MU:  So what type of projects have you taken on since “Jem and the Holograms” wrapped?

SN:  I did lots of on camera and radio voice-over spots during and after Jem. I got to play the British voice of the young Peter Pans mother in the the feature film “Hook”. I played all over Los Angeles in different incarnations of solo projects and bands. Sang on some popular game titles like “God of war”, “Twisted Metal black” and “Everything or nothing”. I’ve done a ton of session work in many genres for different songwriters and producers and worked hard to be able to place my own original songs in film/TV projects. One thing that was a special job for me was working with Leonard Cohen as a back-up singer for a project in late 2006. To be in that camp singing that material was a big career highlight. I just released my second album called “Somethin’ Good” which was produced by my good friend Dave Polich (Keyboard programmer for Michael Jackson’s This is it tour). I’m really excited now to be working with a talented MD on my live show right now so that I can start touring and promoting this record.

MU: How would you describe your new album release, “Somethin Good”?

 SN: It’s actually a really fun record, very glittery, electric synth pop. The songs are pretty sexy and I wrote all the songs for the record on my Mac in Garageband and demo’s for them myself which was a great experience for me.  I can’t wait to put my live show together for this album and feel that vibe with an audience. I’m really in a cool place right now with the energy of this record, I hope to share it with the Jem fans all over the world and make some new music fans along the way too.

MU: What would you say to a young person trying to break into this industry?

SN: I know what is feels like to be a kid with a head and a heart full of dreams but I honestly had no clue what I was really in for as far as this industry. You have to be prepared for endless rejection and that is never easy. What really separates the winners from the losers is tenacity and consistency and of course talent. Money can buy you a lot but it can’t buy real talent, so make sure you have really taken the temperature of what you have to bring to the table in a real honest way. I always have tried to work with people that were steps ahead of me so I could learn and watch and listen to people that had already been successful on the path I wanted to travel. There is a big difference between confidence and arrogance, the talented people I look up to are humble and gracious and just let their work speak for them, that goes a long way to building really great relationships in this business. I would also say it’s imperative to have integrity and be your word and be professional. Learn as much about the ever-changing business of the music “Business” that will help you makes good choices and most of all enjoy the ride and have fun, its music after all. 

Thanks Samantha!  🙂

Samantha’s Sites:

Official Samantha Newark Website

Samantha Newark Mailing List

Samantha Newark on YouTube

Samantha Newark’s Twitter

Samantha’s Facebook

Samantha Newark Facebook Fanpage


Tiffany Apan is an award winning and acclaimed independent recording artist along with being a stage/film actress, producer, and writer.  You can find more about her at her Official Website , Web Blog, MySpace , Twitter , and Facebook She can also be found on IMDb and her music releases on CDBaby along with iTunes, Amazon, and other digital retailers.  She also writes for the publications Rogue Cinema and Horrornews.netShe is also responsible for starting up the Music’s Underworld Webzine .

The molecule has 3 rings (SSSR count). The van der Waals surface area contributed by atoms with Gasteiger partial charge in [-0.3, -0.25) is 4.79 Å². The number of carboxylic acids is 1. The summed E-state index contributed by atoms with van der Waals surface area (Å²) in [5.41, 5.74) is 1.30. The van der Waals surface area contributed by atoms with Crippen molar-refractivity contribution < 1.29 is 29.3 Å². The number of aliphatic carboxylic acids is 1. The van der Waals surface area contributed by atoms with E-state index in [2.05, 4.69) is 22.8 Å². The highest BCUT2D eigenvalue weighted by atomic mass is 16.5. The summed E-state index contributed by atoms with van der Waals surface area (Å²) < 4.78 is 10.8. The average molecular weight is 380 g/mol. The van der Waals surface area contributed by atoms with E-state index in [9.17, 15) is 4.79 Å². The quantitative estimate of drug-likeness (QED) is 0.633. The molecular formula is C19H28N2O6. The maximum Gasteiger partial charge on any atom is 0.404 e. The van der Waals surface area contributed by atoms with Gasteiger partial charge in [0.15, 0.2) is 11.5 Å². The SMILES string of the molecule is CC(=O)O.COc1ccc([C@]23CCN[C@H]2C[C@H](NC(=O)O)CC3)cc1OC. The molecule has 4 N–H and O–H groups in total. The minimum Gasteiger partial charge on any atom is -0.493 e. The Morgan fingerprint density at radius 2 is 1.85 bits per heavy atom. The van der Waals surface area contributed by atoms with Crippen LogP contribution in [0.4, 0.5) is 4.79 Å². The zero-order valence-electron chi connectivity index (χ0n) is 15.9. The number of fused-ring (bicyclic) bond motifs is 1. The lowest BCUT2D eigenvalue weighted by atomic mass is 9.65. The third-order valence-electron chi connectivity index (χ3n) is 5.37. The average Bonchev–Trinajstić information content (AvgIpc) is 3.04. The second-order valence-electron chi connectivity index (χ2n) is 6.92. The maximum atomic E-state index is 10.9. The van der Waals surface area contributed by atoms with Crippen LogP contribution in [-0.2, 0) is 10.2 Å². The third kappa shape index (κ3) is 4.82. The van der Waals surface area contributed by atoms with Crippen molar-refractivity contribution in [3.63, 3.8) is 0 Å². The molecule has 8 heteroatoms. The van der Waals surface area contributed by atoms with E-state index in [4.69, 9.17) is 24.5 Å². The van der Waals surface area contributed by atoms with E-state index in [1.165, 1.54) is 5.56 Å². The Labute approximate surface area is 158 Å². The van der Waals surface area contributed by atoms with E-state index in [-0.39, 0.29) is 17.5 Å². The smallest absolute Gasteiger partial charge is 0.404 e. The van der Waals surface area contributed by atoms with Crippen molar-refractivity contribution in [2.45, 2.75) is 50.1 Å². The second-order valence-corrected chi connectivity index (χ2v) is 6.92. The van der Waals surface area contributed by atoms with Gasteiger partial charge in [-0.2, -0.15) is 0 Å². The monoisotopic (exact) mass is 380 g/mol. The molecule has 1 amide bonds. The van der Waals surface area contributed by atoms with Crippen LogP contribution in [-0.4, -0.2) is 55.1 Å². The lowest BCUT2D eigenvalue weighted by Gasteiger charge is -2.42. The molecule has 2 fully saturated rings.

Chuck Owston: Musician, Songwriter, Visual Artist, Rockabilly Hall of Fame


“Jack of all trades” can most definitely be used to describe Chuck Owston.  In our first on-camera interview, Chuck talks about his experiences in the entertainment industry since the 1960s and how he views it today.  He also talks about his new projects and how he is able to get into the creative process. 

(No, we don’t have fancy graphics yet on our video interviews or cool intro song…but that may be something we work on in the future 🙂 )

Chuck Owston on Facebook

Chuck Owston in Rockabilly Hall of Fame

Night Owl Blues Revisited


Tiffany Apan is an award winning and acclaimed independent recording artist along with being a stage/film actress, producer, and writer.  You can find more about her at her Official Website , Web Blog, MySpace , Twitter , and Facebook She can also be found on IMDb and her music releases on CDBaby along with iTunes, Amazon, and other digital retailers.  She also writes for the publications Rogue Cinema and Horrornews.netShe is also responsible for starting up the Music’s Underworld Webzine .

Michelle Shields: Actress/Model/TV Show Host


We had the pleasure of interviewing Actress/Model/TV Show Host, Michelle Shields.  Shields is known for her work in films, “Frankenstein: Day of the Beast,” “Post Mortem: America 2012,” “Not Another B Movie,” and “Sister Mary.”  Comic fans may recognize her likeness in ‘Deadly Threads’ and she has hosted/co-hosted TV shows, “Indy Chicago” and “World of the Weird Monster Show.”  Oh yeah, and she also had a role in a little film you may have heard of called “The Dark Knight.”  Read on to find out more about Michelle AND why nerds are sexy too!

MU: So when and how was it you decided to make acting and entertainment your career and livelihood?

MS: I have always known that I wanted to be involved in film. From as early on as I can remember I always
loved entertaining my family and friends at every occasion. My favorite activity was watching movies over
and over so I could act them out later. As I got older I made to sure join all the school plays and musicals.
In school I was known for my acting, singing, and always being a jokester. After I was casted in my first
film at 16 I was definitely hooked. Whether in front of the camera or behind it, film has been a really big
part of my life and I have a true passion for it.

MS: What would you say was the project that made fans and other industry professionals recognize your name? In other words, which project would you say was your “break”? Or was it something that built itself up over time?